Volunteering Overseas & Success Syndrome

18 months ago we moved to Thailand to join the team of For Freedom International. FFI helps to undertake Gospel-Centered justice and compassion work amongst women who have been sexually exploited. We have been tasked with starting a social foundation in Thailand and establishing a vocational training salon for sexually exploited women getting out of prostitution.  We love our new home and we are excited about how God is working in Phuket, and He’s done so much!  During our time here FFI has started the country’s third child advocacy center, sent exploited international women back to their home countries and people are encountering Jesus for the first time.  We’ve started partnerships with local police and hired local staff; our team is growing!  As I’m writing this, we just signed a two year lease on what will be our new vocational training center – God has been so faithful… and yet for some reason the voice in my head is congratulating myself for God’s accomplishment.  So let me confess my pride and share about my success syndrome.

Don’t get us wrong, we want to start a thriving organization.  To help and empower thousands of women. We want to help be part of the eradication of sexual exploitation in Phuket and see revival on this island like on the day of Pentecost.  Let me be clear, I don’t think this is a bad thing, but, Oswald Chambers argues, “Worldliness is not the trap that most endangers us as Christian workers; nor is it sin.  The trap we fall into is extravagantly desiring spiritual success” more than God’s will.

This can be a tricky one to describe because it isn’t a sin to want to be successful in serving God with all your might, but often success can be an idol that you serve in the place of Jesus.  What happens when you care more about “winning” than obedience?  While referencing Matthew Henry’s commentary, From Luke 10: 17-20, “All our victories over Satan, are obtained by power derived from Jesus Christ, and he must have all the praise. But let us beware of spiritual pride, which has been the destruction of many.”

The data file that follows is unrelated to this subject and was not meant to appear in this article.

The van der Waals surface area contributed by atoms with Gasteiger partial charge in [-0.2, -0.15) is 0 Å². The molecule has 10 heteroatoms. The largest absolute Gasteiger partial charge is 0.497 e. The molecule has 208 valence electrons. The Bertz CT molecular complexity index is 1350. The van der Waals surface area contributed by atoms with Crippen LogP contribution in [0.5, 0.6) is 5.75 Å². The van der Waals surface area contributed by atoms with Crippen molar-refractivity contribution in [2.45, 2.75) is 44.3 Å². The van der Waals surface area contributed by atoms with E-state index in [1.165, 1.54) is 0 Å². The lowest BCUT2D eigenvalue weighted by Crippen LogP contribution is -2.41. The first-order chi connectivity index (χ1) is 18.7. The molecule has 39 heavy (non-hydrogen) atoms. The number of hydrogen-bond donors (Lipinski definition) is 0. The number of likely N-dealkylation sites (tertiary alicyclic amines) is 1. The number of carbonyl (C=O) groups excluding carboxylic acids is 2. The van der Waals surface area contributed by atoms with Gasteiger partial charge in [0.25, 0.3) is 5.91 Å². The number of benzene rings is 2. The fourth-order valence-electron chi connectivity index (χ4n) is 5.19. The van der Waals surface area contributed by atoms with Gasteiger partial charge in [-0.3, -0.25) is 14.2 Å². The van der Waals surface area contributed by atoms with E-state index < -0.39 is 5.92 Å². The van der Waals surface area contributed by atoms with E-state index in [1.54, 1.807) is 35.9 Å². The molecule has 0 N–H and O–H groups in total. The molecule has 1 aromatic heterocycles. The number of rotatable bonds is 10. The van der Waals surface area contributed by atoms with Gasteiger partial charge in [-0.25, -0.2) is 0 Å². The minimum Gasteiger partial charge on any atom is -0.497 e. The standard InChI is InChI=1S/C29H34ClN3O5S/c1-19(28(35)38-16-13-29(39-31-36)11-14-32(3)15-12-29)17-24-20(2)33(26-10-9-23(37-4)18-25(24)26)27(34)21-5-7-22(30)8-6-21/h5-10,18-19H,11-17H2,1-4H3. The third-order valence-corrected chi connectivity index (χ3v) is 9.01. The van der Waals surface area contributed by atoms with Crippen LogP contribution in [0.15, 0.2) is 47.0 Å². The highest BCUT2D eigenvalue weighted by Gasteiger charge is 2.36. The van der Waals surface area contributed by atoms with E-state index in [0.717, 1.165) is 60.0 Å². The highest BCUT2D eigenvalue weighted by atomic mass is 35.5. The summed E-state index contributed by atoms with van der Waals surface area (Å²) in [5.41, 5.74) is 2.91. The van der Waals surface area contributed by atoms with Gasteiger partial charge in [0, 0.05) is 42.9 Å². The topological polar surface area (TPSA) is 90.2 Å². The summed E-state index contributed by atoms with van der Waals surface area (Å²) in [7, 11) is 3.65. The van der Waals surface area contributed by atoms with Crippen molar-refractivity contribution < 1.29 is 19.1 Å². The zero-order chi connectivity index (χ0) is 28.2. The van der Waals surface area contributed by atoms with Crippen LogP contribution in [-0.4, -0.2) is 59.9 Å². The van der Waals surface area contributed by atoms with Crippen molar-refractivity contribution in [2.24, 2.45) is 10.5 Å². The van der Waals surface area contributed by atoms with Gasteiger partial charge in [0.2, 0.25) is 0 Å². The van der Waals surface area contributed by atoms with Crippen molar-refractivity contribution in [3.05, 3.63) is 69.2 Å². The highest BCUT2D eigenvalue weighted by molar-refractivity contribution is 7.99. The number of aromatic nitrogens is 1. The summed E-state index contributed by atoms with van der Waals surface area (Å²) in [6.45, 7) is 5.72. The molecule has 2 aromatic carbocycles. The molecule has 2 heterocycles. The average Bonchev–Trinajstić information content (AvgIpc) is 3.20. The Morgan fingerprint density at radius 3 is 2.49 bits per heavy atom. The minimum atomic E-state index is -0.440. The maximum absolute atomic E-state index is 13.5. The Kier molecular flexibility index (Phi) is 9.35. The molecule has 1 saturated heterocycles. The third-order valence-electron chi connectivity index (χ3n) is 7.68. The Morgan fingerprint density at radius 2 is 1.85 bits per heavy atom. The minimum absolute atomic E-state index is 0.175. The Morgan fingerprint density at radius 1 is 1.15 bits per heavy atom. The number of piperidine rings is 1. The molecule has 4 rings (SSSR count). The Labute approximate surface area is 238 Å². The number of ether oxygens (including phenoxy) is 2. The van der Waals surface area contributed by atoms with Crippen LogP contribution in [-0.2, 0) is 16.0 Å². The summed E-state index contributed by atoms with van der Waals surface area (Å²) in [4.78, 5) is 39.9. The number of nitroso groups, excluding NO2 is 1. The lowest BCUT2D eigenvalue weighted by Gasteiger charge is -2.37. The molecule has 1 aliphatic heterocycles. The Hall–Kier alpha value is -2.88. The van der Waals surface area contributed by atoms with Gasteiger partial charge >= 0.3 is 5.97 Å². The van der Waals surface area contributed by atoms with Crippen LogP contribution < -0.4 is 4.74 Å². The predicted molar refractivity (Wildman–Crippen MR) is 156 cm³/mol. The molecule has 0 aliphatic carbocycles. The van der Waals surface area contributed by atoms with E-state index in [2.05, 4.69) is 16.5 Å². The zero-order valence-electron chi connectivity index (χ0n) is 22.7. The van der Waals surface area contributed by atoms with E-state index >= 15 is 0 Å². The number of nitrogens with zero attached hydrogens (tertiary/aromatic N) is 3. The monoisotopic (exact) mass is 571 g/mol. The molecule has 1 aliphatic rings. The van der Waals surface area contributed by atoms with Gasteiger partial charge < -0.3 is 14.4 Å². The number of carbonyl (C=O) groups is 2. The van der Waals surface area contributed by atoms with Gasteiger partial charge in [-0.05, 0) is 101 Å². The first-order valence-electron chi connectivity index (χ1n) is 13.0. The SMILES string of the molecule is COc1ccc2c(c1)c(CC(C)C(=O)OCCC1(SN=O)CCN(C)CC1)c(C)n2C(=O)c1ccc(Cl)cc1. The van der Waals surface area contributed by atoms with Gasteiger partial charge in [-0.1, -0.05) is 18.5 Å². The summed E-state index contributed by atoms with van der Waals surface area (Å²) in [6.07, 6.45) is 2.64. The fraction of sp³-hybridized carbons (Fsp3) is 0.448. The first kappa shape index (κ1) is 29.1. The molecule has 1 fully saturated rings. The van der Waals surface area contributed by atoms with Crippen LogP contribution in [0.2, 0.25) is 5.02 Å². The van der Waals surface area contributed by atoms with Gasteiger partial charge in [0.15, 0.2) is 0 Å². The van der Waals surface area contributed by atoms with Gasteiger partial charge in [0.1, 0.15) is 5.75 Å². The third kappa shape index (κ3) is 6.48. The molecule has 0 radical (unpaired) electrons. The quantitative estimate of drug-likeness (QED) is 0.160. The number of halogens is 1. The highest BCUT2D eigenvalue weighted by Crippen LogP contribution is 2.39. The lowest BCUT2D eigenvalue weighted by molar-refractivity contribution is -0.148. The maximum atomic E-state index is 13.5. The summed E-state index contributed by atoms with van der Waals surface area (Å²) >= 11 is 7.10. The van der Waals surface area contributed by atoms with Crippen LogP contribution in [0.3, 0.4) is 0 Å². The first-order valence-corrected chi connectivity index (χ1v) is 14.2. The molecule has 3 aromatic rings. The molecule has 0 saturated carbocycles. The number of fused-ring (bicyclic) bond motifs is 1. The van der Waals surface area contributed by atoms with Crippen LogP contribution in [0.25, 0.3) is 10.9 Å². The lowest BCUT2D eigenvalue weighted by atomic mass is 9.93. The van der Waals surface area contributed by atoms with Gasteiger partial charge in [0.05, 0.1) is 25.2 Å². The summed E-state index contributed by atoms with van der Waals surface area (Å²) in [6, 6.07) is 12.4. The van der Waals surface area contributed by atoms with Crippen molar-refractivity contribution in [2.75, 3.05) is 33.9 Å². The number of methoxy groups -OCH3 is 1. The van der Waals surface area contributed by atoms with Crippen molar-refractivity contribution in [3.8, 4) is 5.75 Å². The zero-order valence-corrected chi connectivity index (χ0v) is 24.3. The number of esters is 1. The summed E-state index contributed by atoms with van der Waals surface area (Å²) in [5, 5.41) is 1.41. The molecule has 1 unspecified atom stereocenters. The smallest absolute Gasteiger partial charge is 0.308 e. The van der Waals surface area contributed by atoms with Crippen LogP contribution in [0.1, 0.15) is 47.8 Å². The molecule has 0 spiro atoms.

In Thailand we have very little control over so much.  We are depending on God to see us through the next challenges, for He has showed up over and over again, affirming us and providing for our ministry’s needs.  Any success that we have has been from God.  But, even with all that He has done in the past, we are often depending on our own efforts for our own future and our own glory.  As CEO of Hope International, Peter Greer says, “It’s possible to sacrificially serve God and be completely self-centered in the process!”

The hard truth is that God doesn’t need me to do anything for His ministry.  He has invited us, but he does not need us to accomplish things for Him.  Quoting Micah 6:8 “He has told you, O man, what is good; and what does the Lord require of you but to do justice, and to love kindness, and to walk humbly with your God?”  The first two don’t matter unless we are obediently and humbly walking along side our all-knowing Creator.

We have a lot to learn, and even though we will never be perfect enough for Him, we are doing our best to answer His calling on our lives.  Remember, the global church is a group of sinners, led by sinning pastors and leaders, to tell other sinners about a Perfect God who loves them.  Maybe you’re in ministry, or telling your friends about Jesus, or serving in church; let’s remember we are all susceptible to sin and have no power to bring glory to God’s kingdom without His power working through us.

Also remember that we are in this together.  We are the church, and I hope this message will help you catch yourself before sin does.  May we all learn to love God and serve well, all the while trying to live out Paul’s words, “I consider my life worth nothing to me, if only I may finish the race and complete the task the Lord Jesus has given me – the task of testifying to the gospel of God’s grace” (Acts 20:24).


Paul and Allisan serves as team members of FFI.

Chambers, Oswald. My Utmost for His Highest. 3rd Edition. Grand Rapids, Michigan: Discovery House Publishers, 1992. April 23-24. Print.